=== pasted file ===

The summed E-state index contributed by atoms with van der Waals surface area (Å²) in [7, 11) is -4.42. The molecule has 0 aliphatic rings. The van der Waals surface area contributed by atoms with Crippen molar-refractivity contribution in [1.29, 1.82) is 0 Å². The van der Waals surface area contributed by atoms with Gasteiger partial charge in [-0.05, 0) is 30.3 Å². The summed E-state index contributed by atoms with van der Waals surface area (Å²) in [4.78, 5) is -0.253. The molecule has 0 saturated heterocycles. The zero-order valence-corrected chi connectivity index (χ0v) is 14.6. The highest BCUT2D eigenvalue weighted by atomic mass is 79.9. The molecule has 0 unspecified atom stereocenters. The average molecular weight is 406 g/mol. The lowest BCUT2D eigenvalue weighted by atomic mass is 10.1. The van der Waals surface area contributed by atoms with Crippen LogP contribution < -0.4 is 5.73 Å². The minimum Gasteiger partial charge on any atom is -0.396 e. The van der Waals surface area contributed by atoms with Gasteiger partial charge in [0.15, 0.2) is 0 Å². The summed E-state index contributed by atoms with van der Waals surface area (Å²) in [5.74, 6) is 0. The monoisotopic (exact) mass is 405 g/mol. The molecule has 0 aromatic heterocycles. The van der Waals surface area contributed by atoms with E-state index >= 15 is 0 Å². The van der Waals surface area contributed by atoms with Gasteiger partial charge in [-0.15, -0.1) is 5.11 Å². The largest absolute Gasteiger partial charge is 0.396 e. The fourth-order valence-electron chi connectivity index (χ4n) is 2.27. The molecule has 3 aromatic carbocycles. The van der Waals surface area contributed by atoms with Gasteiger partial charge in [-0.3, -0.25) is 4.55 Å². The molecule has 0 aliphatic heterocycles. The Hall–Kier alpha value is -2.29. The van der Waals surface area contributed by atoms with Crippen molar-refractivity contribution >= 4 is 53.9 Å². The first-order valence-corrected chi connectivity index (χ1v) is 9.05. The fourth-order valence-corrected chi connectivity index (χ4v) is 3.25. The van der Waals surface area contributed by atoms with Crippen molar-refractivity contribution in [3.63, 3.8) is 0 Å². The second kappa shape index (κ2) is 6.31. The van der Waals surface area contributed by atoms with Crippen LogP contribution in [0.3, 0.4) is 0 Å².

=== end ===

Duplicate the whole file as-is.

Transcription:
The summed E-state index contributed by atoms with van der Waals surface area (Å²) in [7, 11) is -4.42. The molecule has 0 aliphatic rings. The van der Waals surface area contributed by atoms with Crippen molar-refractivity contribution in [1.29, 1.82) is 0 Å². The van der Waals surface area contributed by atoms with Gasteiger partial charge in [-0.05, 0) is 30.3 Å². The summed E-state index contributed by atoms with van der Waals surface area (Å²) in [4.78, 5) is -0.253. The molecule has 0 saturated heterocycles. The zero-order valence-corrected chi connectivity index (χ0v) is 14.6. The highest BCUT2D eigenvalue weighted by atomic mass is 79.9. The molecule has 0 unspecified atom stereocenters. The average molecular weight is 406 g/mol. The lowest BCUT2D eigenvalue weighted by atomic mass is 10.1. The van der Waals surface area contributed by atoms with Crippen LogP contribution < -0.4 is 5.73 Å². The minimum Gasteiger partial charge on any atom is -0.396 e. The van der Waals surface area contributed by atoms with Gasteiger partial charge in [0.15, 0.2) is 0 Å². The summed E-state index contributed by atoms with van der Waals surface area (Å²) in [5.74, 6) is 0. The monoisotopic (exact) mass is 405 g/mol. The molecule has 0 aromatic heterocycles. The van der Waals surface area contributed by atoms with E-state index >= 15 is 0 Å². The van der Waals surface area contributed by atoms with Gasteiger partial charge in [-0.15, -0.1) is 5.11 Å². The largest absolute Gasteiger partial charge is 0.396 e. The fourth-order valence-electron chi connectivity index (χ4n) is 2.27. The molecule has 3 aromatic carbocycles. The van der Waals surface area contributed by atoms with Gasteiger partial charge in [-0.3, -0.25) is 4.55 Å². The molecule has 0 aliphatic heterocycles. The Hall–Kier alpha value is -2.29. The van der Waals surface area contributed by atoms with Crippen molar-refractivity contribution >= 4 is 53.9 Å². The first-order valence-corrected chi connectivity index (χ1v) is 9.05. The fourth-order valence-corrected chi connectivity index (χ4v) is 3.25. The van der Waals surface area contributed by atoms with Crippen molar-refractivity contribution in [3.63, 3.8) is 0 Å². The second kappa shape index (κ2) is 6.31. The van der Waals surface area contributed by atoms with Crippen LogP contribution in [0.3, 0.4) is 0 Å².